Rockford PD test out weapon-mounted cameras that could be the future of police tech

Rockford PD test out weapon-mounted cameras that could be the future of police tech (WKEF/WRGT)

ROCKFORD, Ohio (WKEF/WRGT) -- It could be the future of law enforcement technology and it's being tested right here in Ohio.

The Village of Rockford Police Department is currently testing the FACT Duty Weapon-Mounted Camera by Viridian Weapon Technologies. The FACT Duty WMC employs a 1080p full-HD digial camera with a microphone and a 500 lumen tactical light.

"It actually is lighter than my standard flashlight that I have now," Rockford Chief Paul May said. "There's really nothing to it. You just do what you normally do with your firearm."

The technology is attached to the under portion of the barrel of the gun. The camera immediately begins recording as soon as the weapon is unholstered.

"Less steps that the officer has to do to get your radio on, your camera going, get your flashlight out, that's all taking time," Chief May said. "In a deadly-force situation you do not have time."

Chief May, who's served on the Rockford force since 1992 and held the title of chief since 1999, says his force has had dash cameras since 1996 and body cameras for several years. The FACT Duty Weapon-Mounted Camera would not replace either the dash or body cams, but would add another view.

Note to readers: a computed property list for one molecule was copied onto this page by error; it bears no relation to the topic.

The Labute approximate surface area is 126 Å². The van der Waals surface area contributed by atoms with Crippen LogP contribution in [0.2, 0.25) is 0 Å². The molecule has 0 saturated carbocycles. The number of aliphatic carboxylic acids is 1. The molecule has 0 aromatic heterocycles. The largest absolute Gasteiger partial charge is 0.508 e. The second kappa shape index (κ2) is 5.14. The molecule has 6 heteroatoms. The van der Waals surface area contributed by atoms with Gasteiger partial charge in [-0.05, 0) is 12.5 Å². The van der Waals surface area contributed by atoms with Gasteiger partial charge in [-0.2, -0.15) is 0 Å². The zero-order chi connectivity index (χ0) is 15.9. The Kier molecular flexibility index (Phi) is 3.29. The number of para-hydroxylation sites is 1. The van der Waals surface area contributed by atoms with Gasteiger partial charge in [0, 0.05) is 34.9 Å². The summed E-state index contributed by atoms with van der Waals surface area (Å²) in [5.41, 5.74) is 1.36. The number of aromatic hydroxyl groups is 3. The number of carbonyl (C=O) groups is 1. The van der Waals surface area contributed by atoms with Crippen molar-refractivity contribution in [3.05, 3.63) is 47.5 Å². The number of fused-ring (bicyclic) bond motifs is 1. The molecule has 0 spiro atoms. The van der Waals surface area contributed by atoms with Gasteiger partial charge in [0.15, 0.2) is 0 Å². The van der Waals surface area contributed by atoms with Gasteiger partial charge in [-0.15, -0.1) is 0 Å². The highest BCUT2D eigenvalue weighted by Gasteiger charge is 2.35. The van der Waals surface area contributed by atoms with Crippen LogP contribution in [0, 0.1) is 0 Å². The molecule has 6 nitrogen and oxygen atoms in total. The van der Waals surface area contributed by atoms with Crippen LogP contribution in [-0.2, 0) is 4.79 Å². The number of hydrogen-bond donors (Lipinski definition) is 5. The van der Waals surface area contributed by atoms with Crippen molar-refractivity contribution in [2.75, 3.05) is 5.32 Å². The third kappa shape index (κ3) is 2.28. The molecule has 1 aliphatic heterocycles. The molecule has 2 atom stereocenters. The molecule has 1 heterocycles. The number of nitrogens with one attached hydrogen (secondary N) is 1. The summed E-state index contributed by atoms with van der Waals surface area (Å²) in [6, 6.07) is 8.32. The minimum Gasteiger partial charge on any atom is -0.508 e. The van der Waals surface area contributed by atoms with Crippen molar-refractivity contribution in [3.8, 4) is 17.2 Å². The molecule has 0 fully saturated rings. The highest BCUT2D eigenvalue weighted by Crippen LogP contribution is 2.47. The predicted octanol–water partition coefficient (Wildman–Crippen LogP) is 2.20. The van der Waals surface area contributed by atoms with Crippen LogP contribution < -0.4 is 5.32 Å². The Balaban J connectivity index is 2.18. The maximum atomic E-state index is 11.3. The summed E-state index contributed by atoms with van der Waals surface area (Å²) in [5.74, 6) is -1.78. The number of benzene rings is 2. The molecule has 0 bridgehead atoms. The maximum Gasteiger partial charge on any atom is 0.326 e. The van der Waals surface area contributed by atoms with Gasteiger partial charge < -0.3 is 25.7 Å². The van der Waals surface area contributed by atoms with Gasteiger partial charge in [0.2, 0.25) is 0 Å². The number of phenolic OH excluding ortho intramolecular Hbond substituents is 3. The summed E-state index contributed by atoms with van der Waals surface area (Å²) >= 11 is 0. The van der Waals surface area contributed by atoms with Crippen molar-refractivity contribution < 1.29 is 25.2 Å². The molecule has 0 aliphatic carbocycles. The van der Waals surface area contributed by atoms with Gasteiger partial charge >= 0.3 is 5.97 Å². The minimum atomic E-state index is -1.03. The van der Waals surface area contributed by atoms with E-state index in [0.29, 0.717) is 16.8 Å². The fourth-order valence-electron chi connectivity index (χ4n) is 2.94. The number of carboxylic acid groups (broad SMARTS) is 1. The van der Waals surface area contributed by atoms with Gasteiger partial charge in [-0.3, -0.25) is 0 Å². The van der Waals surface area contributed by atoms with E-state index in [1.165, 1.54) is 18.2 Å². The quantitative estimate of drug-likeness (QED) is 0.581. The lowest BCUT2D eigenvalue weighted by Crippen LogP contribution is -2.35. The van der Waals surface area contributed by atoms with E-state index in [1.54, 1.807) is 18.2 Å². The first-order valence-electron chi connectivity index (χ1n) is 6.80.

"You're going to be able to see and hear what the officer is saying and realistically seeing because that weapon is going to be at eye level," he said.

The FACT Duty WMC is being tested, evaluated or implemented at more than 150 law enforcement agencies across the country.

"The number of departments taking part in our WMC program is growing every day," Viridian President and CEO Brian Hedeen said. "We're honored to welcome the Village of Rockford Police Department."

Viridian believes its new technology solves a deficiency often coming from body cameras in officer-involved shooting investigations. Hedeen says that was clear to him at a recent homicide investigators show.

"[Homicide investigators] immediately looked at [the WMC] and said, 'wow, every time we get body cam footage of an officer-involved shooting it's blocked'. They were very excited about this technology from their standpoint of being able to investigate these officer-involved shootings."

Several law enforcement agencies in Ohio make up the more than 150 currently testing out the technology, including Ashland PD, Avon Lake PD, Galion PD, Avon PD and Bexley PD.

"Our impetus with the whole product is being a part of the discussion, being part of the solution and trying to help people understand what really did happen in an officer-involved shooting."

The WMC cost about $500. The holster is about $150 and the rechargeable batteries, which last about three hours, run about $40 per battery.

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